14.99 In Stock
Well-heeled American corporations have long had a financial stake in undermining scientific consensus and manufacturing uncertainty. In The Triumph of Doubt, former Obama and Clinton official David Michaels details how corrupt science becomes public policy -- and where it's happening today. Opioids. Concussions. Obesity. Climate Change. America is a country of everyday crises -- big, long-spanning problems that persist despite their toll on the country's health. And for every case of government inaction on one of these issues, there is a set of familiar, doubtful refrains: The science is unclear. The data are inconclusive. Regulation is unjustified. It's a slippery slope. Is it? The Triumph of Doubt traces the ascendance of science-for-hire in American life and government, from its origins in the tobacco industry in the 1950s to its current manifestations across government, public policy, and even professional sports. Amid fraught conversations of "alternative facts" and "truth decay," The Triumph of Doubt wields its unprecedented access to shine a light on the machinations and scope of manipulated science in American society. It is an urgent, revelatory work, one that promises to reorient conversations around science and the public good for the foreseeable future.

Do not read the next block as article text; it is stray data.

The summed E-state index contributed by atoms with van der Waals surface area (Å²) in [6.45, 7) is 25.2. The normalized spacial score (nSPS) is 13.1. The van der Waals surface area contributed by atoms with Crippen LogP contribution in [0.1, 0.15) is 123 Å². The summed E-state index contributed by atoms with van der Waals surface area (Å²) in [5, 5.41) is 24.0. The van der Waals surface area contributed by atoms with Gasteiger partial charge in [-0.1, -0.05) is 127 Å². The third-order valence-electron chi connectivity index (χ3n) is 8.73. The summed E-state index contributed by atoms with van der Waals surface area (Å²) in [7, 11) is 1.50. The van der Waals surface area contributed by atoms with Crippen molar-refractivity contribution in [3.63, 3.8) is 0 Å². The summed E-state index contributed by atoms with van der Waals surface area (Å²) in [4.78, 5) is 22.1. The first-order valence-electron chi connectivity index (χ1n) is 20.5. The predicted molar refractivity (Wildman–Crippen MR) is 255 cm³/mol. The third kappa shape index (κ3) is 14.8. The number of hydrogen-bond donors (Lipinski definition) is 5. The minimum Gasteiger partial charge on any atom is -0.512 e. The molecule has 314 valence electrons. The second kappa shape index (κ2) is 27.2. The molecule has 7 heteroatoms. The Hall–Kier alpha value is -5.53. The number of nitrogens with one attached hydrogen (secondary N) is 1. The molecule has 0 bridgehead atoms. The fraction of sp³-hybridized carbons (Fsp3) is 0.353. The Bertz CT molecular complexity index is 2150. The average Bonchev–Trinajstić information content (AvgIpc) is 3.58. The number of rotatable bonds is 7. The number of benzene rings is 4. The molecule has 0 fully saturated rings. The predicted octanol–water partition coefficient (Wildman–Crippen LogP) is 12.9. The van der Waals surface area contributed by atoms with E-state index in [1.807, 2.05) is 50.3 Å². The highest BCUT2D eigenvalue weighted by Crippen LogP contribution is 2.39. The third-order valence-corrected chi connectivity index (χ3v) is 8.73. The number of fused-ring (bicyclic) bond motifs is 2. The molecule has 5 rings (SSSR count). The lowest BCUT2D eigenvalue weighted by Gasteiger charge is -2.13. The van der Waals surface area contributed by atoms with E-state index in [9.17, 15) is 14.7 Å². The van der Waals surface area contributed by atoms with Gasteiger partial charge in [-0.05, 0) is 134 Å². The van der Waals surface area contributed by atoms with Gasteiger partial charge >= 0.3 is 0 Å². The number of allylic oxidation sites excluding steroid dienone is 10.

Related collections and offers
|Publisher:||Oxford University Press|
|Sold by:||Barnes & Noble|
|File size:||631 KB|
About the Author
David Michaels, PhD, MPH, is Professor of Environmental and Occupational Health at the George Washington University Milken Institute School of Public Health. He served as Assistant Secretary of Labor for the Occupational Safety and Health Administration (OSHA) under President Barack Obama from 2009 to 2017, the longest serving administrator in the agency's history. Prior to that, he served under President Bill Clinton as Assistant Secretary of Energy for Environment, Safety, and Health, charged with protecting the workers, community residents and environment in and around the nation's nuclear weapons facilities.